The drought in the western United States is really taking its toll, and even predictions of a strong rainy season ahead aren't enough to set everyone at ease regarding water use. If you're a homeowner in a region affected by this drought, you've likely stopped watering your lawn and have severely reduced your water usage. Unfortunately, the barren expanse that now inhabits your property doesn't look so nice. Here are some drought-tolerant alternatives that could help you keep your lawn green and walkable without using too much water.
Specially Bred Drought-Resistant Grass
It's not unusual to find lawn grass that doesn't need that much water, but horticulturalists have been working on creating varieties that are super-low water users. One such variety is UC Verde buffalo grass, a variant of native buffalo grasses found on plains. UC Verde was bred specifically by the University of California at Riverside for use in very low-water environments such as inland Southern California, and it uses only about one-fourth the amount of water regular lawn grass would need. Check with your city to see if installing UC Verde will get you any financial incentives or additional breaks on your water bill.
Before clover gained a reputation as a weed, it was considered normal to find a lot of clover mixed in with regular grass. It survived droughts well and was also a nitrogen-fixing plant. The Chicago Tribune says it became known as a weed because it simply didn't make lawns look uniform. However, it is an excellent addition for lawns that have soil lacking in nitrogen and that can't get a lot of water in summer. The one real problem with clover is that it does attract bees, which can be frightening if you have a bee allergy. But if you don't, letting clover mix with your lawn grass could help you keep your lawn green but water-efficient.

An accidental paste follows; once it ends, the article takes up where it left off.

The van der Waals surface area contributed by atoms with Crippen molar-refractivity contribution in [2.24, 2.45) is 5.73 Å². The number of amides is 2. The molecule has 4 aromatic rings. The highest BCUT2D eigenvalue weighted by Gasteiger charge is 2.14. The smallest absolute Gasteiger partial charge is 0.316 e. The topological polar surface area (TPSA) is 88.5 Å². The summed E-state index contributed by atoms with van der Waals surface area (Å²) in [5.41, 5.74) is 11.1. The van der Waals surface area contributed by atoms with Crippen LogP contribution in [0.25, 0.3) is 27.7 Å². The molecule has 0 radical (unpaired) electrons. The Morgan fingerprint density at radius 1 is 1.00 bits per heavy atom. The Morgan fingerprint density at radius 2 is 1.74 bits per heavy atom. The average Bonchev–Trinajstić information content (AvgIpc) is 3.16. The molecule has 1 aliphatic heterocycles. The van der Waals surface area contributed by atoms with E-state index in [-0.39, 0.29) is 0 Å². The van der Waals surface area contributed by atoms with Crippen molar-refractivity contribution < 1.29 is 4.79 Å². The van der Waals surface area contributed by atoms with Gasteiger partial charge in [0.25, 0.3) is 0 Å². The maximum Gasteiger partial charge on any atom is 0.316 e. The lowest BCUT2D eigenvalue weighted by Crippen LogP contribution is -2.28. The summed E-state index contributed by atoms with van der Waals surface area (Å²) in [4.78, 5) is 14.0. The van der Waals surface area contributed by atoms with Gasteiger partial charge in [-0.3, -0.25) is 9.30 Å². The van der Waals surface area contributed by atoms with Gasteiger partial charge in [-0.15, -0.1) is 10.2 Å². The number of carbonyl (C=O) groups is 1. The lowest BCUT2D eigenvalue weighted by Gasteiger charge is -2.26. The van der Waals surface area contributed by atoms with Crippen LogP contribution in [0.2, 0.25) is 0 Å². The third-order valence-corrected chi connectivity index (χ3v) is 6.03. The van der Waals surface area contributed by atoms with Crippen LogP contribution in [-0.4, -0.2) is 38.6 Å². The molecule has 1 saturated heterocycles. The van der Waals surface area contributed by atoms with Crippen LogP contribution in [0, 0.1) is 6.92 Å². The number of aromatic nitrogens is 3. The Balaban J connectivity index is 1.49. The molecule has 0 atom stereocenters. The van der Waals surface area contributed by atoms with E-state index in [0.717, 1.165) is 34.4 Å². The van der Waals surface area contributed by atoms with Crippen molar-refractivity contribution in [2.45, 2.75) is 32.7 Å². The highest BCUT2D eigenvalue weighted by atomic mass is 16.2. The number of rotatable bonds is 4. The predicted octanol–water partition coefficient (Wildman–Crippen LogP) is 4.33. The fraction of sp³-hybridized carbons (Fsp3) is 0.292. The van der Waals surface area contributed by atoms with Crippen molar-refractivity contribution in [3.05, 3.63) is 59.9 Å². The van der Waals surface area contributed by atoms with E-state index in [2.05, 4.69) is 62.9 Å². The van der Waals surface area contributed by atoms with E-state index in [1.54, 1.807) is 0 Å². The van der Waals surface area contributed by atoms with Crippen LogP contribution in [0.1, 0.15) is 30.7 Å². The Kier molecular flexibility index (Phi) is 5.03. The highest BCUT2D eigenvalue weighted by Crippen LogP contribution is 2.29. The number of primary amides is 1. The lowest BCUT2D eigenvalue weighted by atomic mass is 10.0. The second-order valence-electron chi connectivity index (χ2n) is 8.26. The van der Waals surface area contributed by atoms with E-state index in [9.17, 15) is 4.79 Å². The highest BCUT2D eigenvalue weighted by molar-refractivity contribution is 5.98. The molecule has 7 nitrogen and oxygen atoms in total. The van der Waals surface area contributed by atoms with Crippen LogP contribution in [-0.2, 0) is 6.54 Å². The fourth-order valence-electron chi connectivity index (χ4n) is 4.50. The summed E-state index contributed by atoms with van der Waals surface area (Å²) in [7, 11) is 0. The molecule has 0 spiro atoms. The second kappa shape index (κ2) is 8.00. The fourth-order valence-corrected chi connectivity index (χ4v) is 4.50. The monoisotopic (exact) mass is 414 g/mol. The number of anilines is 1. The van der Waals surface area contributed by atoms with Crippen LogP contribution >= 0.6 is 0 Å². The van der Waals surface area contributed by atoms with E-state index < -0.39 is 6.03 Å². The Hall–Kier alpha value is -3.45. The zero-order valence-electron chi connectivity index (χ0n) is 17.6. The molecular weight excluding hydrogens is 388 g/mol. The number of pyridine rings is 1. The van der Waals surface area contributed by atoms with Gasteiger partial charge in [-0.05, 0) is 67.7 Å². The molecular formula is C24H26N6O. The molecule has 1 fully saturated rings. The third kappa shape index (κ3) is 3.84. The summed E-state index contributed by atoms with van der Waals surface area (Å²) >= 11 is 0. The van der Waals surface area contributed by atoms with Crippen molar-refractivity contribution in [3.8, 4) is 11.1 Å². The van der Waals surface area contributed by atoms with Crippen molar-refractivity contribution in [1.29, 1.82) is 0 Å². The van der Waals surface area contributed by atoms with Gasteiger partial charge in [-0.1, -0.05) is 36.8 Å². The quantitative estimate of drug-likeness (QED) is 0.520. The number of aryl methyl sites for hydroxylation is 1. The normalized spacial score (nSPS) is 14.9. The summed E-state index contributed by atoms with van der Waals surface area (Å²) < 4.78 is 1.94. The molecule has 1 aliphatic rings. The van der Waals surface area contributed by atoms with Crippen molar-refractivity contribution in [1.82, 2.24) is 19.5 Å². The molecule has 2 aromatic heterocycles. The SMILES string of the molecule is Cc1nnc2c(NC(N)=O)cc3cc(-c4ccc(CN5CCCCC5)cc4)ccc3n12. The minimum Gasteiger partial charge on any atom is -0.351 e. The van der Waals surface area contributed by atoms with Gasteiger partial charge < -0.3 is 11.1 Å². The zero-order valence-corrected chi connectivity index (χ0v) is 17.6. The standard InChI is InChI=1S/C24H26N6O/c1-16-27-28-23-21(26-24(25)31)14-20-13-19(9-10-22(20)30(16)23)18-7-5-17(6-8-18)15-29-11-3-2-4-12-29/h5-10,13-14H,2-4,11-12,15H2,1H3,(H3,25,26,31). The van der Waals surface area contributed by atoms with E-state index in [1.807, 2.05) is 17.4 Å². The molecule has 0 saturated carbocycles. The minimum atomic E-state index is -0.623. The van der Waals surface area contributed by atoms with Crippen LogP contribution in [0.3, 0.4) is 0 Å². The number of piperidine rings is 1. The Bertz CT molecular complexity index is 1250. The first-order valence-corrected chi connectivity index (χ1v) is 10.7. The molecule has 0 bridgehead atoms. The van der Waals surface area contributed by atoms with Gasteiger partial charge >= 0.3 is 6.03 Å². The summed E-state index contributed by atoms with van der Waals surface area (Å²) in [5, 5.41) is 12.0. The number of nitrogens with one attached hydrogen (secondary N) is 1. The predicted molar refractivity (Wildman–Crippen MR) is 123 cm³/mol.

This is a non-edible thyme that forms dense mats in areas where there isn't a lot of water. If you're in an area that tends to not get a lot of rain even when there isn't a drought, woolly thyme could work well because it can't handle a lot of moisture. Be sure your soil is well-draining so that an unexpected summer downpour doesn't destroy the ground cover.
If you'd like more options for a drought-resistant lawn, talk to a landscape design company that specializes in managing drought-prone landscapes. They'll show you how native plants, rock gardens, and drought-resistant ground covers can all help your home stay green.